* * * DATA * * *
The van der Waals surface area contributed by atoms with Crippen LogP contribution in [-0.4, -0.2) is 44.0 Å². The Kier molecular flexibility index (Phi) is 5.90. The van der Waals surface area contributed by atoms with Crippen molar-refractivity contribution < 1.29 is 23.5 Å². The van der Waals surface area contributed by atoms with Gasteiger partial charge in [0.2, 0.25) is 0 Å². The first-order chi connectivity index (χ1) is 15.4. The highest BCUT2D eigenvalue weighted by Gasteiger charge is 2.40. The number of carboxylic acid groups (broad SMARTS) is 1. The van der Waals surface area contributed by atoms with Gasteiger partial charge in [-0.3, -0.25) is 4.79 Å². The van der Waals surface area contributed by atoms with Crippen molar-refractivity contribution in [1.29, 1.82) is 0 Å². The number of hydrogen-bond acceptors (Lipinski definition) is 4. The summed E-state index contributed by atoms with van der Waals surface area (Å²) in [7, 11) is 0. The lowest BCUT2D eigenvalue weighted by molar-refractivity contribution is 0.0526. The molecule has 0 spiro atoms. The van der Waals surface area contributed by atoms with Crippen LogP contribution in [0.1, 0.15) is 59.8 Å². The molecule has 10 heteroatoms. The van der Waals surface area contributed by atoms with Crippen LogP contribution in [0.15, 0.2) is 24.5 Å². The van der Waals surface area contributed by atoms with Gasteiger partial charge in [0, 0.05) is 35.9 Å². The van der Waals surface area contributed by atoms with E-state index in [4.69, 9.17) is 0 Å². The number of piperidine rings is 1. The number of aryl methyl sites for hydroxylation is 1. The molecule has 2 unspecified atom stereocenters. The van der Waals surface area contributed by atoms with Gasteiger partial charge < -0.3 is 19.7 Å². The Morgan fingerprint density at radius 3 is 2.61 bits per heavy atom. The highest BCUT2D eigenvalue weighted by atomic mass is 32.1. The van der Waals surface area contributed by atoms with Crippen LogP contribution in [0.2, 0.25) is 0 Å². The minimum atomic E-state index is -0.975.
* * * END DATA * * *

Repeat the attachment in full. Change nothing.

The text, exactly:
The van der Waals surface area contributed by atoms with Crippen LogP contribution in [-0.4, -0.2) is 44.0 Å². The Kier molecular flexibility index (Phi) is 5.90. The van der Waals surface area contributed by atoms with Crippen molar-refractivity contribution < 1.29 is 23.5 Å². The van der Waals surface area contributed by atoms with Gasteiger partial charge in [0.2, 0.25) is 0 Å². The first-order chi connectivity index (χ1) is 15.4. The highest BCUT2D eigenvalue weighted by Gasteiger charge is 2.40. The number of carboxylic acid groups (broad SMARTS) is 1. The van der Waals surface area contributed by atoms with Gasteiger partial charge in [-0.3, -0.25) is 4.79 Å². The van der Waals surface area contributed by atoms with Crippen molar-refractivity contribution in [1.29, 1.82) is 0 Å². The number of hydrogen-bond acceptors (Lipinski definition) is 4. The summed E-state index contributed by atoms with van der Waals surface area (Å²) in [7, 11) is 0. The lowest BCUT2D eigenvalue weighted by molar-refractivity contribution is 0.0526. The molecule has 0 spiro atoms. The van der Waals surface area contributed by atoms with Crippen LogP contribution in [0.1, 0.15) is 59.8 Å². The molecule has 10 heteroatoms. The van der Waals surface area contributed by atoms with Crippen LogP contribution in [0.15, 0.2) is 24.5 Å². The van der Waals surface area contributed by atoms with Gasteiger partial charge in [0, 0.05) is 35.9 Å². The van der Waals surface area contributed by atoms with E-state index in [4.69, 9.17) is 0 Å². The number of piperidine rings is 1. The number of aryl methyl sites for hydroxylation is 1. The molecule has 2 unspecified atom stereocenters. The van der Waals surface area contributed by atoms with Gasteiger partial charge < -0.3 is 19.7 Å². The Morgan fingerprint density at radius 3 is 2.61 bits per heavy atom. The highest BCUT2D eigenvalue weighted by atomic mass is 32.1. The van der Waals surface area contributed by atoms with Crippen LogP contribution in [0.2, 0.25) is 0 Å². The minimum atomic E-state index is -0.975.